I nervously sat down to chew some words with Michael as the sun set over Brooklyn and I tried to not play the fool. This is how our conversation began.

As I understand it, you are originally from Los Angeles. In 1979, punk was dead. New York was suffering from fiscal woes, and, in many ways, was a city in deep decline. Why did you come here?
Maybe it was mean streets. I despised L.A. It’s such an alienating place. L.A. seems to embody the worst aspects of American culture. Even at that time, the primary ways of experiencing realty were watching television or driving in your enclosed car, or sitting at your cubicle, which are also sort of like television. It’s completely secondhand. I was involved, somewhat tangentially, in the L.A. punk scene. Most of it, with the exception of the Screamers, was just like rock music played faster, and held no attraction for me. I liked the extreme violence in the live shows. Musically, it was boring. New York was “No New York” at the time. I had heard some singles from the Theoretical Girls, Lydia Lunch, Suicide. I was a slavish, sweating, nervous, Suicide fan. I interviewed Alan Vega for my magazine, No Magazine. It was a proper magazine, made of newsprint, with art, pornography, and punk rock. Our second issue had autopsies on the cover. We had to get it printed in San Fransisco, because it was too obscene to have printed in Los Angeles. I was a fan of what was going on in New York and an art student at Otis Art Institute. I was friends then with Kim Gordon of Sonic Youth, who moved here and I moved six months later. I came because I thought that it was a more interesting musical environment. When I came here, all that stuff was dead, and the advent of English disco was starting to infect everything. The time wasn’t ripe, in the end. I came here with a hundred bucks and figured how to live.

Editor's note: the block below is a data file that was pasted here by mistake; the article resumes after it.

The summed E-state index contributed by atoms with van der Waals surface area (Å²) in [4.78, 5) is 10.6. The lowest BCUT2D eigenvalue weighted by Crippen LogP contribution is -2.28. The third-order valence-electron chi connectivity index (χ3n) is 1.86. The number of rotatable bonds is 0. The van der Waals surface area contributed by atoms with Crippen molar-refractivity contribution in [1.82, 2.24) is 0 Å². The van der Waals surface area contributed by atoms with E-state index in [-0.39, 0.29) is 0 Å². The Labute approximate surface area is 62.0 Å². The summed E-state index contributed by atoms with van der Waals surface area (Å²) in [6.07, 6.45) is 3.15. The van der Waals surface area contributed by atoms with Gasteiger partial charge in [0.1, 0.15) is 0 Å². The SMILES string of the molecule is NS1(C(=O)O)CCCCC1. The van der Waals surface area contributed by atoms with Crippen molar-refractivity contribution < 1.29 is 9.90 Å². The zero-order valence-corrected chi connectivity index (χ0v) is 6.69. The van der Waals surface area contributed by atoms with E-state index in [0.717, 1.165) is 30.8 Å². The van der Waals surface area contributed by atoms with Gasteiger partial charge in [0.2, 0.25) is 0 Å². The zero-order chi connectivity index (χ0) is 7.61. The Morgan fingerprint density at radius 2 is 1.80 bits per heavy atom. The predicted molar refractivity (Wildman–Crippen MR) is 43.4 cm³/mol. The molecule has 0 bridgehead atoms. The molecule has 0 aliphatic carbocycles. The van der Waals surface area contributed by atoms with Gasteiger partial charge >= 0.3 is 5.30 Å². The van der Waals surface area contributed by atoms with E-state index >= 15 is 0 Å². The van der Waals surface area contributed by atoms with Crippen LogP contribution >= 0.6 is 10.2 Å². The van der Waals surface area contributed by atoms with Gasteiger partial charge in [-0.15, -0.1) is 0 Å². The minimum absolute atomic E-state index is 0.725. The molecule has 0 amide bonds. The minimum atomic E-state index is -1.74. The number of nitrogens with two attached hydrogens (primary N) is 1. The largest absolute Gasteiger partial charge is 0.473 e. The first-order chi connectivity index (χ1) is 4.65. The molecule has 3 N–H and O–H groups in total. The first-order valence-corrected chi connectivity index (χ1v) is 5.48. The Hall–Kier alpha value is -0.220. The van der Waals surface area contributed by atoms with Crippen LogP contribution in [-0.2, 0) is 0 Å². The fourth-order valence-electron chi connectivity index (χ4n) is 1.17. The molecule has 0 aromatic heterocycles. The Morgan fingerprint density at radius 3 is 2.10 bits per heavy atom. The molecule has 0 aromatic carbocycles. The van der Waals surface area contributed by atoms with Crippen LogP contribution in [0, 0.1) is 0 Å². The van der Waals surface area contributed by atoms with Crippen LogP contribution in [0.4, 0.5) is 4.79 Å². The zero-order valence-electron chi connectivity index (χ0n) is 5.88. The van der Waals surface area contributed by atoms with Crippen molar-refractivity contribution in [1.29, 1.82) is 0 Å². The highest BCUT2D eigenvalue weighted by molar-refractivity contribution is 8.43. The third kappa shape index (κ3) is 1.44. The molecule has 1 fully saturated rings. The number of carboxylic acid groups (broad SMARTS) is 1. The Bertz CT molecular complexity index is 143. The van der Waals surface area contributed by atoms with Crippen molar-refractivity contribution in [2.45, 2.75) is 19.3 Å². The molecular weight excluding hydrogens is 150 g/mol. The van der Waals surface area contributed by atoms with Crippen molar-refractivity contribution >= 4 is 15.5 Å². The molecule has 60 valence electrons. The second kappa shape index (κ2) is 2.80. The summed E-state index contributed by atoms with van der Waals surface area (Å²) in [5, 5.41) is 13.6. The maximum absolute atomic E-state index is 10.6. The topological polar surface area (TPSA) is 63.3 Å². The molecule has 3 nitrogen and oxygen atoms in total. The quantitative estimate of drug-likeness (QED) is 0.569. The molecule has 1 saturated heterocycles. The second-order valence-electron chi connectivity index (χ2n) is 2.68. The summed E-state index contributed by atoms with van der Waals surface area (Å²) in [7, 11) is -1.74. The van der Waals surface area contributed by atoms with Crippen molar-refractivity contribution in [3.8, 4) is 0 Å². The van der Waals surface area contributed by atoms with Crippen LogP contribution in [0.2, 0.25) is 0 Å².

If you were really interested in “mean streets” per se, even then there were tougher neighborhoods than Alphabet City, which already had a substantial artist community. When I think “mean streets,” I think Piri Thomas and Spanish Harlem, which was really wild in 1980.

Maybe it was “Taxi Driver,” then. I remember reading an article in the L.A. Times about a trash strike in New York. There were rats everywhere. I heard about rats leaping into people’s mouths while they walked down the street! There was some wino that fell through the grates on the street and half his body was eaten by rats. I just thought that it was an interesting place to be.

Stroke Material! The Ugne Andrikonyte Edition.

Overseas readers, the video should work for you now.

The video above is what the Coilhouse “Stroke Material” tag was made for. No other tag needed. It’s a music video directed by Arno Bani, featuring a very androgynous-looking model with the incredible name Ugne Andrikonyte. Say it with me: UGNE ANDRIKONYTE! The music, however, is not recommended. So turn down the the YouTube clip, put on some Massive Attack or something, make sure no one walks in on you, and enjoy. As a bonus, here’s a photo from Bani’s site, done in a similar style as the video above. [Thanks, Finn]

Apocalypse Meow a.k.a. Cat Shit One

Apocalypse Meow is the Americanized title of Cat Shit One, a dark and befuddling manga series by Motofumi Kobayashi. Published in the late 90s, the book features a team of fuzzy wuzzy widdle bunny wabbits in an American special ops team battling the forces of cutesy wootsy wily Viet Cong kitty cats on a wide variety of historically accurate, often graphically violent recon missions. Characters are depicted as different species according to nationality; Yankees as rabbits, the Vietnamese as cats, Frenchmen as pigs, Koreans as dogs, Australians as koala bears, etc.

Yyyyeah. Cute Overload it ain’t. Or Watership Down, for that matter. And now, it would seem that Anima Studio has produced an equally gory animated trailer/short based off the manga. Only this time, special ops team Cat Shit One is in the Middle East, fighting… Taliban camels? Taliban camels wearing… turbans?

Oh god. Oh my god. Ohmygodwhatthefuckbarbeque, even.


Replete with M4A1 annihilation and bargain basement Nusrat Fateh Ali Khan-soundalike ululations. Keepin’ it classy.